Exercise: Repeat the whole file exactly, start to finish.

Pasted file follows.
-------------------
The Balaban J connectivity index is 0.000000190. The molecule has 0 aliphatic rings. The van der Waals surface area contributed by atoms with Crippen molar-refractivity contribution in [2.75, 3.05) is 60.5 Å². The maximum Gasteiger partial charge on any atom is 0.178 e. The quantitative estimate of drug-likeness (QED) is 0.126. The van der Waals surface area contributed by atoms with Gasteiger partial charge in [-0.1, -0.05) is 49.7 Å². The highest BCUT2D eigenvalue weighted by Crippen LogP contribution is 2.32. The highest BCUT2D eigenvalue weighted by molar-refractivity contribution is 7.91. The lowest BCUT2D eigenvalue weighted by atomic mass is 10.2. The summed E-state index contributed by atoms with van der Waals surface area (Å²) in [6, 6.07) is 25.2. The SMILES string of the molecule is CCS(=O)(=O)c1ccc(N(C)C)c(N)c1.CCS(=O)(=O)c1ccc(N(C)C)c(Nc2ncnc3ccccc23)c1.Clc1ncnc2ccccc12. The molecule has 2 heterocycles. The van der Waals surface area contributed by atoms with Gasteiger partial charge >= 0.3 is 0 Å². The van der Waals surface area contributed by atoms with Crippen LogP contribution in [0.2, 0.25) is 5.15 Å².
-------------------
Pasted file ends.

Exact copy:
The Balaban J connectivity index is 0.000000190. The molecule has 0 aliphatic rings. The van der Waals surface area contributed by atoms with Crippen molar-refractivity contribution in [2.75, 3.05) is 60.5 Å². The maximum Gasteiger partial charge on any atom is 0.178 e. The quantitative estimate of drug-likeness (QED) is 0.126. The van der Waals surface area contributed by atoms with Gasteiger partial charge in [-0.1, -0.05) is 49.7 Å². The highest BCUT2D eigenvalue weighted by Crippen LogP contribution is 2.32. The highest BCUT2D eigenvalue weighted by molar-refractivity contribution is 7.91. The lowest BCUT2D eigenvalue weighted by atomic mass is 10.2. The summed E-state index contributed by atoms with van der Waals surface area (Å²) in [6, 6.07) is 25.2. The SMILES string of the molecule is CCS(=O)(=O)c1ccc(N(C)C)c(N)c1.CCS(=O)(=O)c1ccc(N(C)C)c(Nc2ncnc3ccccc23)c1.Clc1ncnc2ccccc12. The molecule has 2 heterocycles. The van der Waals surface area contributed by atoms with Gasteiger partial charge >= 0.3 is 0 Å². The van der Waals surface area contributed by atoms with Crippen LogP contribution in [0.2, 0.25) is 5.15 Å².